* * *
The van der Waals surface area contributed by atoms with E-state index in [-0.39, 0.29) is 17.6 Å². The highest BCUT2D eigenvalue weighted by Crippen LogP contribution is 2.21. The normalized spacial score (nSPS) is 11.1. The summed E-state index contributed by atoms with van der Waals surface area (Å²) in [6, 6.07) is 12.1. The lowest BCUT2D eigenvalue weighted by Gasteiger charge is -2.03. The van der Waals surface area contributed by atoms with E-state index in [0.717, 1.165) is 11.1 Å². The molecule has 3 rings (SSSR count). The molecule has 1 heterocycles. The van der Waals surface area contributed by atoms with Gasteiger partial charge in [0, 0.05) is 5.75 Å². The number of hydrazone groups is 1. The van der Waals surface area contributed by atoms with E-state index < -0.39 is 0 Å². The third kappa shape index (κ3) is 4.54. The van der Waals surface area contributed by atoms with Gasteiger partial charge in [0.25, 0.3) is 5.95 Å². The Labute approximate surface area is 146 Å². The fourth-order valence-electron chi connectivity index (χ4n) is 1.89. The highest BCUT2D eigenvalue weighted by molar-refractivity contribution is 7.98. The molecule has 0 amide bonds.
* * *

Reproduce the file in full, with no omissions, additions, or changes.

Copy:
The van der Waals surface area contributed by atoms with E-state index in [-0.39, 0.29) is 17.6 Å². The highest BCUT2D eigenvalue weighted by Crippen LogP contribution is 2.21. The normalized spacial score (nSPS) is 11.1. The summed E-state index contributed by atoms with van der Waals surface area (Å²) in [6, 6.07) is 12.1. The lowest BCUT2D eigenvalue weighted by Gasteiger charge is -2.03. The van der Waals surface area contributed by atoms with E-state index in [0.717, 1.165) is 11.1 Å². The molecule has 3 rings (SSSR count). The molecule has 1 heterocycles. The van der Waals surface area contributed by atoms with Gasteiger partial charge in [0, 0.05) is 5.75 Å². The number of hydrazone groups is 1. The van der Waals surface area contributed by atoms with E-state index < -0.39 is 0 Å². The third kappa shape index (κ3) is 4.54. The van der Waals surface area contributed by atoms with Gasteiger partial charge in [0.25, 0.3) is 5.95 Å². The Labute approximate surface area is 146 Å². The fourth-order valence-electron chi connectivity index (χ4n) is 1.89. The highest BCUT2D eigenvalue weighted by molar-refractivity contribution is 7.98. The molecule has 0 amide bonds.